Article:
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When I was starting study Java, I was being told not to do System.out.println in Java EE application. However I don't really know what is the reason of not doing so.

I am fully aware that if we really need to print an important, it should be logged using logging framework.

What I really want to ask here : is there any real hazard that System.out.println make? Does it cause any performance issue?

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3 Answers 3

up vote 7 down vote accepted

It's indeed a performance issue. If you dig down into the JDK source code for System.out you'll eventually encounter a synchronized block on the output stream.

That means that if you put enough println calls in your source code, the entire code base will effectively run single-threaded, because all threads are waiting for the synchronization lock.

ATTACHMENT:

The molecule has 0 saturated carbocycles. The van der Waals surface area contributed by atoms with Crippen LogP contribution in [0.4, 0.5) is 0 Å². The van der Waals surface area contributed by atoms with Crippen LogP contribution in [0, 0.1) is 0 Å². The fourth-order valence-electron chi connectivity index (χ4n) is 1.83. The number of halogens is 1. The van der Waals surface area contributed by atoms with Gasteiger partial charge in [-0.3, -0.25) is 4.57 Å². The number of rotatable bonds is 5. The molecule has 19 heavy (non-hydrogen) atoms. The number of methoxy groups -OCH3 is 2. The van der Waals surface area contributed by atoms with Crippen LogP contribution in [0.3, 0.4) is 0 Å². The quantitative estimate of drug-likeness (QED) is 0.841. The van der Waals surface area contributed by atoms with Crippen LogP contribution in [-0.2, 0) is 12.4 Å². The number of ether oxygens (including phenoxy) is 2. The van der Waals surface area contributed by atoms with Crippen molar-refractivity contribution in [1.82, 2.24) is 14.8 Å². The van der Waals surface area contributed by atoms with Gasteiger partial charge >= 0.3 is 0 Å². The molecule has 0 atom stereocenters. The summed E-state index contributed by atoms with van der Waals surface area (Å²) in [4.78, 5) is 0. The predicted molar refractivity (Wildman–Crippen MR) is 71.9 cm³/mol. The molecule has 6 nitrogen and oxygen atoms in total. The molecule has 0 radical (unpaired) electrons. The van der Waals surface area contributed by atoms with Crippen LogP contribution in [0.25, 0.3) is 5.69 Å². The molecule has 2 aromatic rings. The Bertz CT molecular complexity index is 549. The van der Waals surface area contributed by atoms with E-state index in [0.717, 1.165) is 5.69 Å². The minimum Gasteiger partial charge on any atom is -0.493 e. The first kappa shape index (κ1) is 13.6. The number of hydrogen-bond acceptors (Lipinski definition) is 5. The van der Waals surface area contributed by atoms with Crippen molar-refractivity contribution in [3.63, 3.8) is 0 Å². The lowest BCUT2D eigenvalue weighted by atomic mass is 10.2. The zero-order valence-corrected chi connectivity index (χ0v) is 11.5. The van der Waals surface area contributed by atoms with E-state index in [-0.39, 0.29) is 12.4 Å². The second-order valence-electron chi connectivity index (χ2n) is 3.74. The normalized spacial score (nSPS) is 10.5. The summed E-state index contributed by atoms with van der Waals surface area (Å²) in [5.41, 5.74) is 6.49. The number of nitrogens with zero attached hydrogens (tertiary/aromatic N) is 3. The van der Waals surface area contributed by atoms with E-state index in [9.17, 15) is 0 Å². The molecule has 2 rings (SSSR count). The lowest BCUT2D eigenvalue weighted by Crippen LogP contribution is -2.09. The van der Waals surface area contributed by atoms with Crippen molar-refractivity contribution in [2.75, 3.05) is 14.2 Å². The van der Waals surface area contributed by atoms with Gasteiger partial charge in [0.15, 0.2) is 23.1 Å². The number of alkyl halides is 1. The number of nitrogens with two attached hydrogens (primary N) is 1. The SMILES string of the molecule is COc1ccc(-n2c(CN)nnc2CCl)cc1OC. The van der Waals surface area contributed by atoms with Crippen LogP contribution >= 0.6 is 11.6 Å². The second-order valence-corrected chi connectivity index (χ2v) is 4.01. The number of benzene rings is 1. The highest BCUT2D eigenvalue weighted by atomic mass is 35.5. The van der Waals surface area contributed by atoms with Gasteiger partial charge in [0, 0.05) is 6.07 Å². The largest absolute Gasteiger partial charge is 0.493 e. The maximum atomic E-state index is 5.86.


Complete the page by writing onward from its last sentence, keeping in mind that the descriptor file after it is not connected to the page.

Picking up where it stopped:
There are some statistics involved here, a single call to println generally isn't going to bring your entire application to a crawl. The more println calls in your code, the more likely two or more threads will have to wait for eachother.

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Within any Java EE application, there are likely multiple applications all running within the same JVM. There is only one System.out. If several applications are trying to write to System.out at the same time, it can cause contention on the output, and could theoretically impact performance.

Additionally, while not necessarily performance related, it makes the output very messy and difficult to read - especially if multiple applications are writing output at the same time, without any indication as to which application the output is coming from. (The same for multiple concurrent requests within even the same application.)

As you mentioned, using a proper logging framework will eliminate both these issues.

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One more point, whatever written with sysout will be there at runtime, you can't control it, it will print always. By using Logging framework you can turn on/off to logging.

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